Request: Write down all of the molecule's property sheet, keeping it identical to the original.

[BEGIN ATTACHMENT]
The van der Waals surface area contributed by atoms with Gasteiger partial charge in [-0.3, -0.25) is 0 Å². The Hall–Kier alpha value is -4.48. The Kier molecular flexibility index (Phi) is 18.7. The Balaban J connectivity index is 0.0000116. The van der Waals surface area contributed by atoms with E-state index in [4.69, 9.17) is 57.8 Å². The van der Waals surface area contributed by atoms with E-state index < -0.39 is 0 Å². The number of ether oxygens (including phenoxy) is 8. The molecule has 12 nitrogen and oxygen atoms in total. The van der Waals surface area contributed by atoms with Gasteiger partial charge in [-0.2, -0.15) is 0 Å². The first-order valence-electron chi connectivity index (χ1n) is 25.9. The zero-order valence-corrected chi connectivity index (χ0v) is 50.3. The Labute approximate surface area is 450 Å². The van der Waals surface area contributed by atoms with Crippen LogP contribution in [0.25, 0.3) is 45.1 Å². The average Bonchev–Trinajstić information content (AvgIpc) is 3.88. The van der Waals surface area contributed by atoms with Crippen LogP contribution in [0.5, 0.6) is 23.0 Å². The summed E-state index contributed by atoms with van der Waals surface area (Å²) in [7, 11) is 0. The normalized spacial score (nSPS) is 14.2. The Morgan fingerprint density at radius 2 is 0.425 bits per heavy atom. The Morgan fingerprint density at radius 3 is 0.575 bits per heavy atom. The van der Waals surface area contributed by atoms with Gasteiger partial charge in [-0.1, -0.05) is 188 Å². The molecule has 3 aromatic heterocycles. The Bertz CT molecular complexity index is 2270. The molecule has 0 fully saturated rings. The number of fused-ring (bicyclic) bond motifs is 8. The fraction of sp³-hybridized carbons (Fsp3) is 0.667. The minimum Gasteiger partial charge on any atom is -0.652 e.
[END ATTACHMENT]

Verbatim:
The van der Waals surface area contributed by atoms with Gasteiger partial charge in [-0.3, -0.25) is 0 Å². The Hall–Kier alpha value is -4.48. The Kier molecular flexibility index (Phi) is 18.7. The Balaban J connectivity index is 0.0000116. The van der Waals surface area contributed by atoms with E-state index in [4.69, 9.17) is 57.8 Å². The van der Waals surface area contributed by atoms with E-state index < -0.39 is 0 Å². The number of ether oxygens (including phenoxy) is 8. The molecule has 12 nitrogen and oxygen atoms in total. The van der Waals surface area contributed by atoms with Gasteiger partial charge in [-0.2, -0.15) is 0 Å². The first-order valence-electron chi connectivity index (χ1n) is 25.9. The zero-order valence-corrected chi connectivity index (χ0v) is 50.3. The Labute approximate surface area is 450 Å². The van der Waals surface area contributed by atoms with Crippen LogP contribution in [0.25, 0.3) is 45.1 Å². The average Bonchev–Trinajstić information content (AvgIpc) is 3.88. The van der Waals surface area contributed by atoms with Crippen LogP contribution in [0.5, 0.6) is 23.0 Å². The summed E-state index contributed by atoms with van der Waals surface area (Å²) in [7, 11) is 0. The normalized spacial score (nSPS) is 14.2. The Morgan fingerprint density at radius 2 is 0.425 bits per heavy atom. The Morgan fingerprint density at radius 3 is 0.575 bits per heavy atom. The van der Waals surface area contributed by atoms with Gasteiger partial charge in [-0.1, -0.05) is 188 Å². The molecule has 3 aromatic heterocycles. The Bertz CT molecular complexity index is 2270. The molecule has 0 fully saturated rings. The number of fused-ring (bicyclic) bond motifs is 8. The fraction of sp³-hybridized carbons (Fsp3) is 0.667. The minimum Gasteiger partial charge on any atom is -0.652 e.